Tag Archives: Writer’s Life

Pooh-pooh Occurs

Do you know what I’ve discovered?    No matter how organized a day, how strategically planned a goal, or how focused a vision—shit happens.   Whether it’s on a large corporate scale of having purchased a ticket on the unsinkable Titanic or the individual mundane act of getting a flat tire on the way to work on a six-lane highway—there’s always something!  (Did you read about the guy in Tampa who was in his bed sleeping when a 100ft wide and 50ft deep sinkhole opened up and swallowed him whole?  Apparently, Tampa is prone to sinkholes and I just vacationed there a month or so ago.)  What’s up with that?  Consequently, I’ve been poking holes in and around my house ever since—checking for depressions in the soil to find any clues of a potential center of the Earth slip-n-slide to China!  It doesn’t matter that I don’t live anywhere near Tampa—one can never be too careful when it comes to being obliterated.

shit happens mickey mouse

Cartoon from

I try not to let the potential threat of mayhem get to me, but sometimes I have a suspicion that even inanimate things conspire to kick my ass by engaging in guerilla warfare against me in a very short time span, as if by attacking in a 1-2-3 punch manner, “they” or “it” will take me out for good. Even as I tell this story, my left eye is twitching like a plastic pin wheel caught up in the aftermath of a tropical storm, and I’m waiting for the other shoe to drop after the debacle of this past week.

IMP. NOTE TO BLOGGING COMMUNITY:  If my husband, WW, comes home from work to find me missing one day, you must let him know that I told you this story, and he’ll know where to look for my body.  The murderer will be any of my home appliances, the water heater (especially the water heater—it really hates me), the 60-year-old pipes in my post-WWII house, the toilets (I swear I heard one of them gasp in horror at the size of my ass when I sat down on it the other day), and the furnace/air-conditioner.   The furnace/air-conditioner will surely be in on the plot because I suspect they are the ring leaders.


Everyone knows that I retired a couple of weeks ago because I arrogantly sent out announcements with a delineation of my “artiste” schedule announcing: “I’M RETIRING TO BECOME A WRITER, PEOPLE—THIS IS SERIOUS” (yes, I bolded “serious” AND underlined it)!  “In the morning the Dalai Mama will be gardening, communing with God, and running errands; after lunch I will be writing my “Memoirs of a Nobody” and will be in complete isolation so that my creative juices can flow, because that’s how we writers roll.  I will not answer the phone (take your damn drama elsewhere), respond to text messages, or read emails.”  (Did I ever tell you that one of my favorite lines of poetry comes from a 1785 Scottish poem by Robert Burns that Hemingway stole?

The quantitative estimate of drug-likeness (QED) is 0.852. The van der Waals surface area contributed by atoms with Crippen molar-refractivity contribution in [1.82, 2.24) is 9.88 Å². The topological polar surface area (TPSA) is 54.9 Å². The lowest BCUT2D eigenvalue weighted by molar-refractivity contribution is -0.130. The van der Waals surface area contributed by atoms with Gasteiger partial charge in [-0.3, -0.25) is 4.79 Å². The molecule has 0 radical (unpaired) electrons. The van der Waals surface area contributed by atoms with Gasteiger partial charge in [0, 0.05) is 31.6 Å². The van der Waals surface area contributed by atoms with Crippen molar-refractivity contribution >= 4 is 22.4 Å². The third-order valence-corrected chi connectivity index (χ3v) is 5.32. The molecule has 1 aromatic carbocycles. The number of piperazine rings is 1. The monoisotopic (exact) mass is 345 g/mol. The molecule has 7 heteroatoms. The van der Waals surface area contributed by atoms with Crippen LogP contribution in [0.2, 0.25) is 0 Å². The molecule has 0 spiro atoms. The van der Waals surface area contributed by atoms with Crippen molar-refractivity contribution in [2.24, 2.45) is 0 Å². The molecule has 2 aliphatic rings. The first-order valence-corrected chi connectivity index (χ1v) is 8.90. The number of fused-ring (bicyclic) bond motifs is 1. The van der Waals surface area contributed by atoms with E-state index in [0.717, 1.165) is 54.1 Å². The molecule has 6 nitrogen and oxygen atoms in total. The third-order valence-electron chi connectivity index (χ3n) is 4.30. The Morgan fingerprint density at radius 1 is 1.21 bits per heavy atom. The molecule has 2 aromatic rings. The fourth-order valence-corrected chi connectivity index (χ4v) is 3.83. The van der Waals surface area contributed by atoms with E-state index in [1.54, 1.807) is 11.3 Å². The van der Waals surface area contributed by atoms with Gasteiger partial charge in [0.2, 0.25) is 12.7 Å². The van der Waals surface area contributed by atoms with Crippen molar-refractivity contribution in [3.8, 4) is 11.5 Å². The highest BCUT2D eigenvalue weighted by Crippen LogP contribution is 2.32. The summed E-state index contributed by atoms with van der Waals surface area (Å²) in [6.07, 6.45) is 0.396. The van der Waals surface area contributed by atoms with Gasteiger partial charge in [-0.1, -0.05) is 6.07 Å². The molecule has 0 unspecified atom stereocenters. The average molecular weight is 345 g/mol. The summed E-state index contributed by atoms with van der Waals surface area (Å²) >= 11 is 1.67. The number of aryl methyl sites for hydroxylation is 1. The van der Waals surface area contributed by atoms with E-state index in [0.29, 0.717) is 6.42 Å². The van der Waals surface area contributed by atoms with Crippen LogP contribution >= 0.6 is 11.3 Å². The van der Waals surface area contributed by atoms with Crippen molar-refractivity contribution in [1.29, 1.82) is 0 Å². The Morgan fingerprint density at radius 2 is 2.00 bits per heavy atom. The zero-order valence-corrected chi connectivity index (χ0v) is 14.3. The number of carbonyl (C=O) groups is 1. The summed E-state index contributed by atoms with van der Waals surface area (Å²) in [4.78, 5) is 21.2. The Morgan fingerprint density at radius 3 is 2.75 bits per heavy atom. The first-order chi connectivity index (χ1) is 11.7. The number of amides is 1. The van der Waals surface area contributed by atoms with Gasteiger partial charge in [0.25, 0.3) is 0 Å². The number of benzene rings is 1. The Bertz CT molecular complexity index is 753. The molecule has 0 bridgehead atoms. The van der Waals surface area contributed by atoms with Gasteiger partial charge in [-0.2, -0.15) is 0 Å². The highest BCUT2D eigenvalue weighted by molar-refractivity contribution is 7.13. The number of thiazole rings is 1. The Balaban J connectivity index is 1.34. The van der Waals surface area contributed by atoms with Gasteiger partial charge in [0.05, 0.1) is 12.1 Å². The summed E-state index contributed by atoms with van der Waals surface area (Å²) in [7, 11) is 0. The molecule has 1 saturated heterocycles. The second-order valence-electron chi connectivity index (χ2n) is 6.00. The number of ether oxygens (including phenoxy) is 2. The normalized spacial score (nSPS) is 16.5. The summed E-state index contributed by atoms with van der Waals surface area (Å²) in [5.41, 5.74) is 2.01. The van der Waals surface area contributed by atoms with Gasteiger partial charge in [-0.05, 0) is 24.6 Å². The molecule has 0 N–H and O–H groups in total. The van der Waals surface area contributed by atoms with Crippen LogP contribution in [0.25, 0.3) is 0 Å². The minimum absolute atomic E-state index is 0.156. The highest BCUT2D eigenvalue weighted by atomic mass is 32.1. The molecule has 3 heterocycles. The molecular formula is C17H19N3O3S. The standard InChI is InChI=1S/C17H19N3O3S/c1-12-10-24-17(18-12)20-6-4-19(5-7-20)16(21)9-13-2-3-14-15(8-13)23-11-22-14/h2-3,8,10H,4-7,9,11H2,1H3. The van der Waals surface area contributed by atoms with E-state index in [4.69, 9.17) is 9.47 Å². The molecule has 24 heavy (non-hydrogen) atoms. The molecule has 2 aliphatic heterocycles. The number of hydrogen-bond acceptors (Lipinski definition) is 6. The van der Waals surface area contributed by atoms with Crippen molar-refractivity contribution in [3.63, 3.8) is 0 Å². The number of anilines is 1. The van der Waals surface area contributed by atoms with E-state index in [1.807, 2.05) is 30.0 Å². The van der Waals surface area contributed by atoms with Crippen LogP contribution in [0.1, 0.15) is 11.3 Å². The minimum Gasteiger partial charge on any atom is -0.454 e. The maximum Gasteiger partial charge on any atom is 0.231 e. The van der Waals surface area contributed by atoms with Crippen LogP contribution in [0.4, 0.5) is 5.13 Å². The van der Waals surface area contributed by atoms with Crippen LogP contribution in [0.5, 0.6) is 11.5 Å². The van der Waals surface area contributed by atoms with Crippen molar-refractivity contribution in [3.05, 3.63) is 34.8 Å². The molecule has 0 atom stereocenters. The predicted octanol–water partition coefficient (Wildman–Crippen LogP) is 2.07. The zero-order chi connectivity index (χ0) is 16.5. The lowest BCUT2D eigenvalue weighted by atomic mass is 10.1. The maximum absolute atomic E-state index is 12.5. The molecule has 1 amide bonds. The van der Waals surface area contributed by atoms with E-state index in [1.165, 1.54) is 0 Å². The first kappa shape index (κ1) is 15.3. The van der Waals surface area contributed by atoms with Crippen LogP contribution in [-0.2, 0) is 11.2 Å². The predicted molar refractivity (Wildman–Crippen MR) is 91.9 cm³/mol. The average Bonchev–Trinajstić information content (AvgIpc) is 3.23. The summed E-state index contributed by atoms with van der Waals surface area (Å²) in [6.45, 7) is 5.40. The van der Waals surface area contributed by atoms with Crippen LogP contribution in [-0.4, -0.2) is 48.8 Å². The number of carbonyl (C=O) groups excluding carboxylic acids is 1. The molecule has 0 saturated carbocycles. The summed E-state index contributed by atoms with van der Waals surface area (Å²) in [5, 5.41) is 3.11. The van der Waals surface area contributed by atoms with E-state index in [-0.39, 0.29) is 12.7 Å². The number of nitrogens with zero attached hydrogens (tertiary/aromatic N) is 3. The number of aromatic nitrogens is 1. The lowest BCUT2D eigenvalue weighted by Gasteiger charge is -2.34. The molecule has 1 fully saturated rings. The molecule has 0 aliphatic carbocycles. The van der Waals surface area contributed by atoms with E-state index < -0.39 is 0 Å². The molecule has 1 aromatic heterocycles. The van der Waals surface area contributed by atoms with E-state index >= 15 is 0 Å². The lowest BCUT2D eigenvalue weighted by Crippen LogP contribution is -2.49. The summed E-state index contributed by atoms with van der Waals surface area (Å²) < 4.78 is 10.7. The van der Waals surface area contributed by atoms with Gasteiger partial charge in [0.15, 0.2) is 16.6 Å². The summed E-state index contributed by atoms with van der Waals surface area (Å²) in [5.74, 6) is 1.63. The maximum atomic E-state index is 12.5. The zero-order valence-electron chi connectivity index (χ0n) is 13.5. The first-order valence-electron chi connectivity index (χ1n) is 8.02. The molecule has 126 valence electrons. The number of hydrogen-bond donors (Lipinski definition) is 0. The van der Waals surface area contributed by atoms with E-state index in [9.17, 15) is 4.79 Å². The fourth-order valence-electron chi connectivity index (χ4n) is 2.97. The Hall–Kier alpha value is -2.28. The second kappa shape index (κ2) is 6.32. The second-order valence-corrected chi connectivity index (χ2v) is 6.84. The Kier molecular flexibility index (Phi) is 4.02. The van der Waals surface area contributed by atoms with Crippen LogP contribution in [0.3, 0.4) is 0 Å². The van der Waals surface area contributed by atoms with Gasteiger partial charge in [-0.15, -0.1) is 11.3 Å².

The best laid schemes of mice and men

 Go often awry,

 And leave us nothing but grief and pain,

 For promised joy!)

At exactly 12:01 on the third day of the writer-at-work hermitage (the first two days I spent farting around reading various books waiting for inspiration to strike, roaming the Internet, and playing Solitaire), as I cracked my inverted finger joints and typed my first profound opening line . . . the doorbell rang.

The writer

Snoopy, the Writer|A Charles Schulz Creation

INTERRUPTION #1:          “Hi Mrs. Tomczyk.  I’m here for your yearly termite inspection on your 60-year-old house which could be prone to these insidious invaders, given all the mature trees that surround your property and the age of your post-WWII home.  I won’t take long—I hope.  Did you know we’re getting another cicada invasion this year which could destroy that lovely Dwarf Japanese Cherry Tree in your front yard unless you tent it before they arrive?  That’s just one of our services as your friendly neighborhood inspection company.”